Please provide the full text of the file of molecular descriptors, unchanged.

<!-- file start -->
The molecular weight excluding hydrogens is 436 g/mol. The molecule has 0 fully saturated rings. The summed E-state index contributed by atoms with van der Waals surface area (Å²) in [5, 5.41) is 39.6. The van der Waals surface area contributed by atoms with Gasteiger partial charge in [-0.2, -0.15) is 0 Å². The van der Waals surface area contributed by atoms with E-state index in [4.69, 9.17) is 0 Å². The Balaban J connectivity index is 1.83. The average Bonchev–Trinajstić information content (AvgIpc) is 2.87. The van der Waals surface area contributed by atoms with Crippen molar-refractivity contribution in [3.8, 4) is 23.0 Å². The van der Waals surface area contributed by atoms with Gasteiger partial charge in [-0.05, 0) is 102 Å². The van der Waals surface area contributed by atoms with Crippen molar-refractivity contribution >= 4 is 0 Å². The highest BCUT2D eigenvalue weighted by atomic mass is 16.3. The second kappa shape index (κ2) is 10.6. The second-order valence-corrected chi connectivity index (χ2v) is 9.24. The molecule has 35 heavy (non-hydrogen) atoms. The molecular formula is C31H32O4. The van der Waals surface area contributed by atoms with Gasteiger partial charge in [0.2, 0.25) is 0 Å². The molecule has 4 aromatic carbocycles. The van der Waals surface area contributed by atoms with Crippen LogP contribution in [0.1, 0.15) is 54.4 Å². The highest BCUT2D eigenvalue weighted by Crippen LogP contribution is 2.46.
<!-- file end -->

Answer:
The molecular weight excluding hydrogens is 436 g/mol. The molecule has 0 fully saturated rings. The summed E-state index contributed by atoms with van der Waals surface area (Å²) in [5, 5.41) is 39.6. The van der Waals surface area contributed by atoms with Gasteiger partial charge in [-0.2, -0.15) is 0 Å². The van der Waals surface area contributed by atoms with E-state index in [4.69, 9.17) is 0 Å². The Balaban J connectivity index is 1.83. The average Bonchev–Trinajstić information content (AvgIpc) is 2.87. The van der Waals surface area contributed by atoms with Crippen molar-refractivity contribution in [3.8, 4) is 23.0 Å². The van der Waals surface area contributed by atoms with Gasteiger partial charge in [-0.05, 0) is 102 Å². The van der Waals surface area contributed by atoms with Crippen molar-refractivity contribution >= 4 is 0 Å². The highest BCUT2D eigenvalue weighted by atomic mass is 16.3. The second kappa shape index (κ2) is 10.6. The second-order valence-corrected chi connectivity index (χ2v) is 9.24. The molecule has 35 heavy (non-hydrogen) atoms. The molecular formula is C31H32O4. The van der Waals surface area contributed by atoms with Gasteiger partial charge in [0.2, 0.25) is 0 Å². The molecule has 4 aromatic carbocycles. The van der Waals surface area contributed by atoms with Crippen LogP contribution in [0.1, 0.15) is 54.4 Å². The highest BCUT2D eigenvalue weighted by Crippen LogP contribution is 2.46.